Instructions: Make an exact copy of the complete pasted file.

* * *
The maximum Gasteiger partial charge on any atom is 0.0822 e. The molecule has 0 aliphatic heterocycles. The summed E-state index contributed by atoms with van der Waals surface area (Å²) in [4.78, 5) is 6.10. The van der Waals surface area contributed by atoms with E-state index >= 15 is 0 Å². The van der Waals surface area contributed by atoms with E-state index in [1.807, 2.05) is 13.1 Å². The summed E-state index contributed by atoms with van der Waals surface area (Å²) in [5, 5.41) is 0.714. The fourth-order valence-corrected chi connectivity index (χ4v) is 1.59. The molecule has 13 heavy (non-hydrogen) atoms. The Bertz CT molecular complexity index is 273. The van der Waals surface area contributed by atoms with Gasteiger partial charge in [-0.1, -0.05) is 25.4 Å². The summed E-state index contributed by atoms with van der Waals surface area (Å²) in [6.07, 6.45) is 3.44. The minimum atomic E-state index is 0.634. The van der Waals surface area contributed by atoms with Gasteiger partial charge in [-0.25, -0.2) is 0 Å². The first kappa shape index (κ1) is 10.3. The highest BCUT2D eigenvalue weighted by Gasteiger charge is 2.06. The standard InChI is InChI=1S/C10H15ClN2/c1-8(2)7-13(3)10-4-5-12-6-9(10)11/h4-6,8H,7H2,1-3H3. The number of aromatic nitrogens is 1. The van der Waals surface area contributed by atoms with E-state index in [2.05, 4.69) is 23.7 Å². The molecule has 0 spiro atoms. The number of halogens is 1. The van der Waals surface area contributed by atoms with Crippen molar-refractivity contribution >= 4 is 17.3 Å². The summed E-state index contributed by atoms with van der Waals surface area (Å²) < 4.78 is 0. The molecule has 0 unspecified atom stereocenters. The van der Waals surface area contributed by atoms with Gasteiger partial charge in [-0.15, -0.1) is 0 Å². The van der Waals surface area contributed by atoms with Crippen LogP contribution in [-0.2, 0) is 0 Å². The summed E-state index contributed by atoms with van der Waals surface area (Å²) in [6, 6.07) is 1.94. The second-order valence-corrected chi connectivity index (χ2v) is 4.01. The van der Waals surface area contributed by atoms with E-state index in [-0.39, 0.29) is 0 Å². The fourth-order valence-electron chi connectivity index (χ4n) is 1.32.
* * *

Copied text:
The maximum Gasteiger partial charge on any atom is 0.0822 e. The molecule has 0 aliphatic heterocycles. The summed E-state index contributed by atoms with van der Waals surface area (Å²) in [4.78, 5) is 6.10. The van der Waals surface area contributed by atoms with E-state index >= 15 is 0 Å². The van der Waals surface area contributed by atoms with E-state index in [1.807, 2.05) is 13.1 Å². The summed E-state index contributed by atoms with van der Waals surface area (Å²) in [5, 5.41) is 0.714. The fourth-order valence-corrected chi connectivity index (χ4v) is 1.59. The molecule has 13 heavy (non-hydrogen) atoms. The Bertz CT molecular complexity index is 273. The van der Waals surface area contributed by atoms with Gasteiger partial charge in [-0.1, -0.05) is 25.4 Å². The summed E-state index contributed by atoms with van der Waals surface area (Å²) in [6.07, 6.45) is 3.44. The minimum atomic E-state index is 0.634. The van der Waals surface area contributed by atoms with Gasteiger partial charge in [-0.25, -0.2) is 0 Å². The first kappa shape index (κ1) is 10.3. The highest BCUT2D eigenvalue weighted by Gasteiger charge is 2.06. The standard InChI is InChI=1S/C10H15ClN2/c1-8(2)7-13(3)10-4-5-12-6-9(10)11/h4-6,8H,7H2,1-3H3. The number of aromatic nitrogens is 1. The van der Waals surface area contributed by atoms with E-state index in [2.05, 4.69) is 23.7 Å². The molecule has 0 spiro atoms. The number of halogens is 1. The van der Waals surface area contributed by atoms with Crippen molar-refractivity contribution >= 4 is 17.3 Å². The summed E-state index contributed by atoms with van der Waals surface area (Å²) < 4.78 is 0. The molecule has 0 unspecified atom stereocenters. The van der Waals surface area contributed by atoms with Gasteiger partial charge in [-0.15, -0.1) is 0 Å². The van der Waals surface area contributed by atoms with Crippen LogP contribution in [-0.2, 0) is 0 Å². The summed E-state index contributed by atoms with van der Waals surface area (Å²) in [6, 6.07) is 1.94. The second-order valence-corrected chi connectivity index (χ2v) is 4.01. The van der Waals surface area contributed by atoms with E-state index in [-0.39, 0.29) is 0 Å². The fourth-order valence-electron chi connectivity index (χ4n) is 1.32.